Mahan would defend “The Practical Character of the Naval War College” in an April 1893 Proceedings article against course-of-study detractors.
At a more tactical level, Proceedings offered other training and education for officers and sailors of the growing fleet. In January 1894, Proceedings published three well-illustrated guides on “Street Riot Drill” (Lieutenant W. F. Fulham); “Wall Scaling” (Lieutenant W. J. Maxwell); and “Sword Exercise” for the Navy (Naval Academy Professor and Swordmaster A. J. Corbesier). The series concluded, “NOTICE—Copies of the ‘Street Riot Drill, Wall Scaling, and Corbesier’s Sword Exercise,’ bound together in pamphlet form, may be purchased from the U.S. Naval Institute, Annapolis, Md. Price 30 cents.”
“Today all the great naval services are forced to develop and train their own personnel, for no longer can the merchant service of any country be depended upon to supply as of old either quarter-deck or the forecastle,” Lieutenant Edward L. Beach wrote in “The Training-Ship.” “The mission of the training-ship is to bring the apprentice for the first time in working contact with the sea, to drill him in ways of usefulness, to teach him sea customs and Navy discipline. . . . Where the character of the apprentice is admirably developed, much information at the same time will have been acquired, for the development of character and acquirement of information are always coincident.”
Rear Admiral Caspar F. Goodrich addressed the higher end of training in his January 1909 article “The School of the Captain”:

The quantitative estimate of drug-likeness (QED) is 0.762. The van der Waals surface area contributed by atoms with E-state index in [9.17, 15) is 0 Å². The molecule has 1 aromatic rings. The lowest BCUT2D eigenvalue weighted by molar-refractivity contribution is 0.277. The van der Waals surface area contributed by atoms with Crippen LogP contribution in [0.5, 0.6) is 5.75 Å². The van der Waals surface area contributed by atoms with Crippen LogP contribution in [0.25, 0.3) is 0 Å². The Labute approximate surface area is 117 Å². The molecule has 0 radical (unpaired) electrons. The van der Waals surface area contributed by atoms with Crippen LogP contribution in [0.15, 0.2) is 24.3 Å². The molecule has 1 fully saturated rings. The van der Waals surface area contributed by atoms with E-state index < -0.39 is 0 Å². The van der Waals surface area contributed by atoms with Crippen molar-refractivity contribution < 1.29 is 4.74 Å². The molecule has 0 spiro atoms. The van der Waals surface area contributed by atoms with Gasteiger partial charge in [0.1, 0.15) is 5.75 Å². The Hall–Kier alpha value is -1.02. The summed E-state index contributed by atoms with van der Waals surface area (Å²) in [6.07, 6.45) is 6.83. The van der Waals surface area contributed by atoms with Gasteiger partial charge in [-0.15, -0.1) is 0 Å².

Has it ever struck my colleagues that, having gone thus far and having fitted those of lower positions for as satisfactory a performance of their duties as it is possible to obtain, we have halted at the final step and have failed to crown our scheme by the establishment of schools for the captain and the admiral? . . . We must train the aspirants systematically and uniformly, we must introduce the invaluable feature of competition, and we must weed out remorselessly the man who, after a fair trial, is found to be constitutionally deficient in nerve, in quickness of perception, or in that indefinable something which is imperatively demanded on a ship’s bridge on occasions of emergency.
In 1910, in what would be one of his final, invaluable contributions to Proceedings prior to his death in 1917, Rear Admiral Luce eloquently picked up the thread of his 1874 article, publishing “Naval Training II.” “The training service culminated in the training squadron of 1883,” he wrote. “Notwithstanding the years of labor devoted to bringing it up to a high point of efficiency, that service has now ‘melted into thin air.’ . . . The three or four months spent in camp, or in barracks, has done little to prepare the apprentice seaman for duty on board ship. . . . A system of naval training that does not recognize the prime necessity of reconciling the recruit to ship life from the very beginning fails in its most essential requisite.”
In “Fifteen Days for Training,” naval reservist Lieutenant Ralph Kelly described in 1924 receiving orders for active-duty training in the engineering department of the new aircraft carrier USS Langley (CV-1):